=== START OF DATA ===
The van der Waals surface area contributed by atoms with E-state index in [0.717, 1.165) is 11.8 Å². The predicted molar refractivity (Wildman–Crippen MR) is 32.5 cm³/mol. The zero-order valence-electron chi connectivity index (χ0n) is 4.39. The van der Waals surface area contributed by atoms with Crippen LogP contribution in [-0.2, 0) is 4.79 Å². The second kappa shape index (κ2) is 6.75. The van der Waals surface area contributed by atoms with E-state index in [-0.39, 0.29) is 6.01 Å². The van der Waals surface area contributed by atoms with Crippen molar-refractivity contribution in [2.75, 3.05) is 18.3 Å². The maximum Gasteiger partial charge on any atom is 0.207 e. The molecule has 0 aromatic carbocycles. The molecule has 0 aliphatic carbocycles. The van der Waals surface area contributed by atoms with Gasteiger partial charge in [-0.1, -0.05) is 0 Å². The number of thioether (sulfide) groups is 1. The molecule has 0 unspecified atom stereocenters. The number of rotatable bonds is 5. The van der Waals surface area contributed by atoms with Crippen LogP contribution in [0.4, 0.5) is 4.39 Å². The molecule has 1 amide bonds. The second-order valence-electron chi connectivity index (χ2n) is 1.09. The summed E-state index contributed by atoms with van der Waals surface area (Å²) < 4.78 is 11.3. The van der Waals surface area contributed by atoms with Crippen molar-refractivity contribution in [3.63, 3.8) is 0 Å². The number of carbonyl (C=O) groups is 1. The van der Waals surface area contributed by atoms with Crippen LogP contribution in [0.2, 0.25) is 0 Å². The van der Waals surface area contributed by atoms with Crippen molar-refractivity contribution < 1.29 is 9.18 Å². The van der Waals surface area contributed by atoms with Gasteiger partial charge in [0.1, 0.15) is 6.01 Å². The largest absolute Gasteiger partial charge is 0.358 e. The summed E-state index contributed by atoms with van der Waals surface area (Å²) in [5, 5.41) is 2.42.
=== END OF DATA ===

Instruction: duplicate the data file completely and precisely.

The van der Waals surface area contributed by atoms with E-state index in [0.717, 1.165) is 11.8 Å². The predicted molar refractivity (Wildman–Crippen MR) is 32.5 cm³/mol. The zero-order valence-electron chi connectivity index (χ0n) is 4.39. The van der Waals surface area contributed by atoms with Crippen LogP contribution in [-0.2, 0) is 4.79 Å². The second kappa shape index (κ2) is 6.75. The van der Waals surface area contributed by atoms with E-state index in [-0.39, 0.29) is 6.01 Å². The van der Waals surface area contributed by atoms with Crippen molar-refractivity contribution in [2.75, 3.05) is 18.3 Å². The maximum Gasteiger partial charge on any atom is 0.207 e. The molecule has 0 aromatic carbocycles. The molecule has 0 aliphatic carbocycles. The van der Waals surface area contributed by atoms with Gasteiger partial charge in [-0.1, -0.05) is 0 Å². The number of thioether (sulfide) groups is 1. The molecule has 0 unspecified atom stereocenters. The number of rotatable bonds is 5. The van der Waals surface area contributed by atoms with Crippen LogP contribution in [0.4, 0.5) is 4.39 Å². The molecule has 1 amide bonds. The second-order valence-electron chi connectivity index (χ2n) is 1.09. The summed E-state index contributed by atoms with van der Waals surface area (Å²) < 4.78 is 11.3. The van der Waals surface area contributed by atoms with Crippen molar-refractivity contribution in [3.63, 3.8) is 0 Å². The number of carbonyl (C=O) groups is 1. The van der Waals surface area contributed by atoms with Crippen LogP contribution in [0.2, 0.25) is 0 Å². The van der Waals surface area contributed by atoms with Crippen molar-refractivity contribution < 1.29 is 9.18 Å². The van der Waals surface area contributed by atoms with Gasteiger partial charge in [0.1, 0.15) is 6.01 Å². The largest absolute Gasteiger partial charge is 0.358 e. The summed E-state index contributed by atoms with van der Waals surface area (Å²) in [5, 5.41) is 2.42.